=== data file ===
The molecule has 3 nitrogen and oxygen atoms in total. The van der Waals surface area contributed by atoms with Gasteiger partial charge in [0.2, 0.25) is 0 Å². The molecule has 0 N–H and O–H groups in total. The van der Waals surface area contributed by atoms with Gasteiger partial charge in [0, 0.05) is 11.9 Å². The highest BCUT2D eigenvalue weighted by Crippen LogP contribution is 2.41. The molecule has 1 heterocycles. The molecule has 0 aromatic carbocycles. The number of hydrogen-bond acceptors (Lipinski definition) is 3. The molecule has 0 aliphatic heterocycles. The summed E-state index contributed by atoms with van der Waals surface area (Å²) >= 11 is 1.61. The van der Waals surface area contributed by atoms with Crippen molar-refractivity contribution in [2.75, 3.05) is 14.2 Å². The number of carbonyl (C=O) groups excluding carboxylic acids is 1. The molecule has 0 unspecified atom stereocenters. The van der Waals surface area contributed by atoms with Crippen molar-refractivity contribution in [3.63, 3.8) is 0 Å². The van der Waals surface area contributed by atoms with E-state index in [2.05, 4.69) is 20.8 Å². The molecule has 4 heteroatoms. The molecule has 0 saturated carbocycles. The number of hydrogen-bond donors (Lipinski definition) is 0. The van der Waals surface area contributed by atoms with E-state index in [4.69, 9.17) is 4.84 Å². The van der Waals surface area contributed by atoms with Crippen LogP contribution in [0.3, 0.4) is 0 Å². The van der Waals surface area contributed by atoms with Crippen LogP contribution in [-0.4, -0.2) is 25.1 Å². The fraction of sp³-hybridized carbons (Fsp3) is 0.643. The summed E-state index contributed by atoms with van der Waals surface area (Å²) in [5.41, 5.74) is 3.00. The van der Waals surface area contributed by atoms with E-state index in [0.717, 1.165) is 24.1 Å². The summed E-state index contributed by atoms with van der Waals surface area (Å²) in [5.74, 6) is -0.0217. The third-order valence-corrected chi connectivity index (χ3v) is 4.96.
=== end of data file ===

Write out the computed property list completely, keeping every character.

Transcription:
The molecule has 3 nitrogen and oxygen atoms in total. The van der Waals surface area contributed by atoms with Gasteiger partial charge in [0.2, 0.25) is 0 Å². The molecule has 0 N–H and O–H groups in total. The van der Waals surface area contributed by atoms with Gasteiger partial charge in [0, 0.05) is 11.9 Å². The highest BCUT2D eigenvalue weighted by Crippen LogP contribution is 2.41. The molecule has 1 heterocycles. The molecule has 0 aromatic carbocycles. The number of hydrogen-bond acceptors (Lipinski definition) is 3. The molecule has 0 aliphatic heterocycles. The summed E-state index contributed by atoms with van der Waals surface area (Å²) >= 11 is 1.61. The van der Waals surface area contributed by atoms with Crippen molar-refractivity contribution in [2.75, 3.05) is 14.2 Å². The number of carbonyl (C=O) groups excluding carboxylic acids is 1. The molecule has 0 unspecified atom stereocenters. The van der Waals surface area contributed by atoms with Crippen molar-refractivity contribution in [3.63, 3.8) is 0 Å². The van der Waals surface area contributed by atoms with E-state index in [2.05, 4.69) is 20.8 Å². The molecule has 4 heteroatoms. The molecule has 0 saturated carbocycles. The number of hydrogen-bond donors (Lipinski definition) is 0. The van der Waals surface area contributed by atoms with E-state index in [4.69, 9.17) is 4.84 Å². The van der Waals surface area contributed by atoms with Crippen LogP contribution in [0.3, 0.4) is 0 Å². The van der Waals surface area contributed by atoms with Crippen LogP contribution in [-0.4, -0.2) is 25.1 Å². The fraction of sp³-hybridized carbons (Fsp3) is 0.643. The summed E-state index contributed by atoms with van der Waals surface area (Å²) in [5.41, 5.74) is 3.00. The van der Waals surface area contributed by atoms with E-state index in [0.717, 1.165) is 24.1 Å². The summed E-state index contributed by atoms with van der Waals surface area (Å²) in [5.74, 6) is -0.0217. The third-order valence-corrected chi connectivity index (χ3v) is 4.96.